The plaintiff argued that he acted upon the alleged representation made by the deceased to his detriment by staying at the Paddington Property, caring for the deceased, and providing him with companionship. Due to this, the plaintiff argued that it would be inequitable for the estate to go back on this mutual assumption upon which he and the deceased acted and that equity should provide a remedy by giving effect to the assumption. As the Court did not accept that this conversation took place, the first element of the plaintiff’s equitable estoppel case (the representation made by the deceased) was not made out. His Honour also noted that a number of other elements of the plaintiff’s equitable estoppel case were also not made out, including that he had relied on the expectation that he would obtain the Paddington Property and that his purported reliance was known to the deceased. Notably, the Court found that in 2009 and 2010, the period of time during which the alleged promise was made, the deceased’s memory and executive functioning were so poor that his conscience could not be bound in equity and thus the doctrines of equitable estoppel could not be attracted.
The plaintiff’s remuneration claim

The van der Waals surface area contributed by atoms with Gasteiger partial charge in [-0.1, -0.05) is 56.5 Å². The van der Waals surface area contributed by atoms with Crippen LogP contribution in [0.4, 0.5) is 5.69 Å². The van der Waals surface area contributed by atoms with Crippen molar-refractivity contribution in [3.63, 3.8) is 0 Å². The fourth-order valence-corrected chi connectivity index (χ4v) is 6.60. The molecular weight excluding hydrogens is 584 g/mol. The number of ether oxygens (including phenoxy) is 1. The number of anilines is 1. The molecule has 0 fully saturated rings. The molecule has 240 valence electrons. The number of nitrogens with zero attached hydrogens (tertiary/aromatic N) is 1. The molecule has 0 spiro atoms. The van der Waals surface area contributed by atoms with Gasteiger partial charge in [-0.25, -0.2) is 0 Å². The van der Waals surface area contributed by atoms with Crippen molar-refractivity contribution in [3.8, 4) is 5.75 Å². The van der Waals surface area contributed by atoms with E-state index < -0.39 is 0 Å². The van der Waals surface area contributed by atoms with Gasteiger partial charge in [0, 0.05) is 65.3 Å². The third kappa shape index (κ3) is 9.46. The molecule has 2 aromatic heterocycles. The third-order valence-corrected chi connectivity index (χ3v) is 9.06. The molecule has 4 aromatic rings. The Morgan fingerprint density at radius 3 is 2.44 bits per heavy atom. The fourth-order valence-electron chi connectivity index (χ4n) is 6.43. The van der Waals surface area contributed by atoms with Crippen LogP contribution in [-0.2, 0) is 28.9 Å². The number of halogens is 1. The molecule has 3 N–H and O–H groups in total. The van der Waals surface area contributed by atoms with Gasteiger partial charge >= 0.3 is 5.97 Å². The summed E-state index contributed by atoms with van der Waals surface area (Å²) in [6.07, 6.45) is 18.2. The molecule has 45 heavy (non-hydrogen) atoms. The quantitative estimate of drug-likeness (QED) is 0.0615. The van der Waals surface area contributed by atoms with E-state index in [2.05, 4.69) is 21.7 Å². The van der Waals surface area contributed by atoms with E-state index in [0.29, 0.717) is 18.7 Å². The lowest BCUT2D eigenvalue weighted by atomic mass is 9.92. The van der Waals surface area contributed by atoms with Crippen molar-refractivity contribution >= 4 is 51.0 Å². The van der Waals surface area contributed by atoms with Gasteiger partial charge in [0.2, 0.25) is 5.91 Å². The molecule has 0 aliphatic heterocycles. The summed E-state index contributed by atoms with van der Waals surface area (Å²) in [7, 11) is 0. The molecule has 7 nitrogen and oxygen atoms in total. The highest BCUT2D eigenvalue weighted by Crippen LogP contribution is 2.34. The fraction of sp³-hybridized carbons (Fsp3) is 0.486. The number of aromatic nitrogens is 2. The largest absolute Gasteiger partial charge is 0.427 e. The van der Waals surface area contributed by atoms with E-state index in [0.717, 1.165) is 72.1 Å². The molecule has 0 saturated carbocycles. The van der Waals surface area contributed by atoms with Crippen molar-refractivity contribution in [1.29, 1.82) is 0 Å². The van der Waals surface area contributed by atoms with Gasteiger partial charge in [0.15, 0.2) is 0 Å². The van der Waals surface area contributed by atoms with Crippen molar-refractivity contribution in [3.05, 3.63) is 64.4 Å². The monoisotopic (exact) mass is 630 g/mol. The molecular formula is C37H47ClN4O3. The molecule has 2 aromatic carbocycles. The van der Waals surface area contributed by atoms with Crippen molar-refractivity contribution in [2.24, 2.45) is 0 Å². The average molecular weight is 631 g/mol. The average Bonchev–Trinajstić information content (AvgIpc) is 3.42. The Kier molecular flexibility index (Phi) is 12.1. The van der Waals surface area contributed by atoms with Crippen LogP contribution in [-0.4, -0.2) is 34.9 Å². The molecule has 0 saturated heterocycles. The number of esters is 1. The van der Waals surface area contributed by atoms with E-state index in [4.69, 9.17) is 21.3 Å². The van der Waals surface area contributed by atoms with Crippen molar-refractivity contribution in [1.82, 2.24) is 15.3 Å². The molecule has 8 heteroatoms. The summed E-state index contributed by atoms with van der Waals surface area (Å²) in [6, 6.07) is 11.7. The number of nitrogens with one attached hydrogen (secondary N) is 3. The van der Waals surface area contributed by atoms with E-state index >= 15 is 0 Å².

In the event that his contract or equitable estoppel claim failed, the plaintiff further claimed he should be paid remuneration based on his contribution to the deceased’s way of life. The plaintiff calculated his claim for live-in care and companionship from 2008 until the deceased’s death to be $1,895.338. The Court took the view that the plaintiff’s claim could not succeed as he had failed to establish the main elements of restitution. The Court was not prepared to infer the deceased’s life had been enriched at the plaintiff’s expense for several reasons. The first reason was that the plaintiff’s services were not comparable to commercial services and they were quite often deficient in quality and as such the Court could not place a market value on them. The second reason was that the services provided by the plaintiff contrasted with his claim were very uncertain and the third was that the value of the benefits obtained by the plaintiff likely outweighed the services he provided to the deceased.